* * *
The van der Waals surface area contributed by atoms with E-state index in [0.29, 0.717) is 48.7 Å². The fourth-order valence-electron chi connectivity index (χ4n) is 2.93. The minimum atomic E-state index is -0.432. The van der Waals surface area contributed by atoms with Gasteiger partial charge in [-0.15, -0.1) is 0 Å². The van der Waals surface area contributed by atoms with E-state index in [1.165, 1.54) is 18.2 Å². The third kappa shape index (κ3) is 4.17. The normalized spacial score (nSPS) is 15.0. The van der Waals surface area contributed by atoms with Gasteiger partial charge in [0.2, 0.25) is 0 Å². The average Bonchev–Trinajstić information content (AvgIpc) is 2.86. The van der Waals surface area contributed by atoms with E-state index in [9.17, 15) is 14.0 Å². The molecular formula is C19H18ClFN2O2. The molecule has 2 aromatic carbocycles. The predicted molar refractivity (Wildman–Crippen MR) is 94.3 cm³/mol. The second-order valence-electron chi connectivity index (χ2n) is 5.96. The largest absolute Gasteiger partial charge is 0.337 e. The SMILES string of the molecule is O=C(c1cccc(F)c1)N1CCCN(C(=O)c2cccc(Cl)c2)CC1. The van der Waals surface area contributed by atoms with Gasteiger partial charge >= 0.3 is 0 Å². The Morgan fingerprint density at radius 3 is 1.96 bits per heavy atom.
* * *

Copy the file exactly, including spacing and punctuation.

The van der Waals surface area contributed by atoms with E-state index in [0.29, 0.717) is 48.7 Å². The fourth-order valence-electron chi connectivity index (χ4n) is 2.93. The minimum atomic E-state index is -0.432. The van der Waals surface area contributed by atoms with Gasteiger partial charge in [-0.15, -0.1) is 0 Å². The van der Waals surface area contributed by atoms with E-state index in [1.165, 1.54) is 18.2 Å². The third kappa shape index (κ3) is 4.17. The normalized spacial score (nSPS) is 15.0. The van der Waals surface area contributed by atoms with Gasteiger partial charge in [0.2, 0.25) is 0 Å². The average Bonchev–Trinajstić information content (AvgIpc) is 2.86. The van der Waals surface area contributed by atoms with E-state index in [9.17, 15) is 14.0 Å². The molecular formula is C19H18ClFN2O2. The molecule has 2 aromatic carbocycles. The predicted molar refractivity (Wildman–Crippen MR) is 94.3 cm³/mol. The second-order valence-electron chi connectivity index (χ2n) is 5.96. The largest absolute Gasteiger partial charge is 0.337 e. The SMILES string of the molecule is O=C(c1cccc(F)c1)N1CCCN(C(=O)c2cccc(Cl)c2)CC1. The van der Waals surface area contributed by atoms with Gasteiger partial charge >= 0.3 is 0 Å². The Morgan fingerprint density at radius 3 is 1.96 bits per heavy atom.